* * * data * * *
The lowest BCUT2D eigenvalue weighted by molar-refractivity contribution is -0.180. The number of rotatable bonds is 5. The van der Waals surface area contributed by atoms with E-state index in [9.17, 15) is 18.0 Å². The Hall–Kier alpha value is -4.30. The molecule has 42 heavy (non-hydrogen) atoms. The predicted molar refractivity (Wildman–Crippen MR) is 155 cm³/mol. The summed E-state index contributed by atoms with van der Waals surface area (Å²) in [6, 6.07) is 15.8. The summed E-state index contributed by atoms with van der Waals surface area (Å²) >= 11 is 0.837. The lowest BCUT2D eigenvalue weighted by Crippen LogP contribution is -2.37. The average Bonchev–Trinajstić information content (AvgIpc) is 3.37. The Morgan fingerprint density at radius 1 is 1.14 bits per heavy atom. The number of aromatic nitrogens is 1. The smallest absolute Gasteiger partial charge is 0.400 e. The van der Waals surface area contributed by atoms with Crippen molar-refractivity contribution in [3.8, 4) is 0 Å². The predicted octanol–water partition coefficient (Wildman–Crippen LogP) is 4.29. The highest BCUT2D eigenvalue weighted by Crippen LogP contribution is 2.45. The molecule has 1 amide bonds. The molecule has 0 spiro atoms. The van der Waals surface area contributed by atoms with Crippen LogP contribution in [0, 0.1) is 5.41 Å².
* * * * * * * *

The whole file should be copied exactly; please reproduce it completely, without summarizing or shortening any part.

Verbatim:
The lowest BCUT2D eigenvalue weighted by molar-refractivity contribution is -0.180. The number of rotatable bonds is 5. The van der Waals surface area contributed by atoms with E-state index in [9.17, 15) is 18.0 Å². The Hall–Kier alpha value is -4.30. The molecule has 42 heavy (non-hydrogen) atoms. The predicted molar refractivity (Wildman–Crippen MR) is 155 cm³/mol. The summed E-state index contributed by atoms with van der Waals surface area (Å²) in [6, 6.07) is 15.8. The summed E-state index contributed by atoms with van der Waals surface area (Å²) >= 11 is 0.837. The lowest BCUT2D eigenvalue weighted by Crippen LogP contribution is -2.37. The average Bonchev–Trinajstić information content (AvgIpc) is 3.37. The Morgan fingerprint density at radius 1 is 1.14 bits per heavy atom. The number of aromatic nitrogens is 1. The smallest absolute Gasteiger partial charge is 0.400 e. The van der Waals surface area contributed by atoms with Crippen molar-refractivity contribution in [3.8, 4) is 0 Å². The predicted octanol–water partition coefficient (Wildman–Crippen LogP) is 4.29. The highest BCUT2D eigenvalue weighted by Crippen LogP contribution is 2.45. The molecule has 1 amide bonds. The molecule has 0 spiro atoms. The van der Waals surface area contributed by atoms with Crippen LogP contribution in [0, 0.1) is 5.41 Å².